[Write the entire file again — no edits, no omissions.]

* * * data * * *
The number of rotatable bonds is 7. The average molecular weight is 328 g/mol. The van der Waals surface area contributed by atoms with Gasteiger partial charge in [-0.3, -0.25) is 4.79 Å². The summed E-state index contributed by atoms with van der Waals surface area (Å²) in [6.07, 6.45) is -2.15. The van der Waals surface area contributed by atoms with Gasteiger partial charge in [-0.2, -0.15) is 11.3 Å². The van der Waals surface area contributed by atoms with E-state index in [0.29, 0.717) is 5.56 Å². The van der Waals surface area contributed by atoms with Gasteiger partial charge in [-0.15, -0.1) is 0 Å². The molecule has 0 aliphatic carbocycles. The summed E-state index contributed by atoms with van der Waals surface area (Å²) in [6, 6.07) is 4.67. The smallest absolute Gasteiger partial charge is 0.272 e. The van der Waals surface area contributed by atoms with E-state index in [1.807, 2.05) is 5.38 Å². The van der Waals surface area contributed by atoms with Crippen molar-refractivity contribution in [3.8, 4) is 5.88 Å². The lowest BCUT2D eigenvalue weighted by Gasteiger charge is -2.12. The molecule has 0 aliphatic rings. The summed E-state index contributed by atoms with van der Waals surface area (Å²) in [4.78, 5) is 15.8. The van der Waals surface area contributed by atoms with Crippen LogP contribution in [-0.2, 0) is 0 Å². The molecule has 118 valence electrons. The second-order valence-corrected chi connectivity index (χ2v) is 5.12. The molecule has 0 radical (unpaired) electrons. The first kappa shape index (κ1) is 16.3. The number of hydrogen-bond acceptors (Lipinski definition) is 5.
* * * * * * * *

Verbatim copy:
The number of rotatable bonds is 7. The average molecular weight is 328 g/mol. The van der Waals surface area contributed by atoms with Gasteiger partial charge in [-0.3, -0.25) is 4.79 Å². The summed E-state index contributed by atoms with van der Waals surface area (Å²) in [6.07, 6.45) is -2.15. The van der Waals surface area contributed by atoms with Gasteiger partial charge in [-0.2, -0.15) is 11.3 Å². The van der Waals surface area contributed by atoms with E-state index in [0.29, 0.717) is 5.56 Å². The van der Waals surface area contributed by atoms with Gasteiger partial charge in [-0.15, -0.1) is 0 Å². The molecule has 0 aliphatic carbocycles. The summed E-state index contributed by atoms with van der Waals surface area (Å²) in [6, 6.07) is 4.67. The smallest absolute Gasteiger partial charge is 0.272 e. The van der Waals surface area contributed by atoms with E-state index in [1.807, 2.05) is 5.38 Å². The van der Waals surface area contributed by atoms with Crippen molar-refractivity contribution in [3.8, 4) is 5.88 Å². The lowest BCUT2D eigenvalue weighted by Gasteiger charge is -2.12. The molecule has 0 aliphatic rings. The summed E-state index contributed by atoms with van der Waals surface area (Å²) in [4.78, 5) is 15.8. The van der Waals surface area contributed by atoms with Crippen LogP contribution in [-0.2, 0) is 0 Å². The molecule has 118 valence electrons. The second-order valence-corrected chi connectivity index (χ2v) is 5.12. The molecule has 0 radical (unpaired) electrons. The first kappa shape index (κ1) is 16.3. The number of hydrogen-bond acceptors (Lipinski definition) is 5.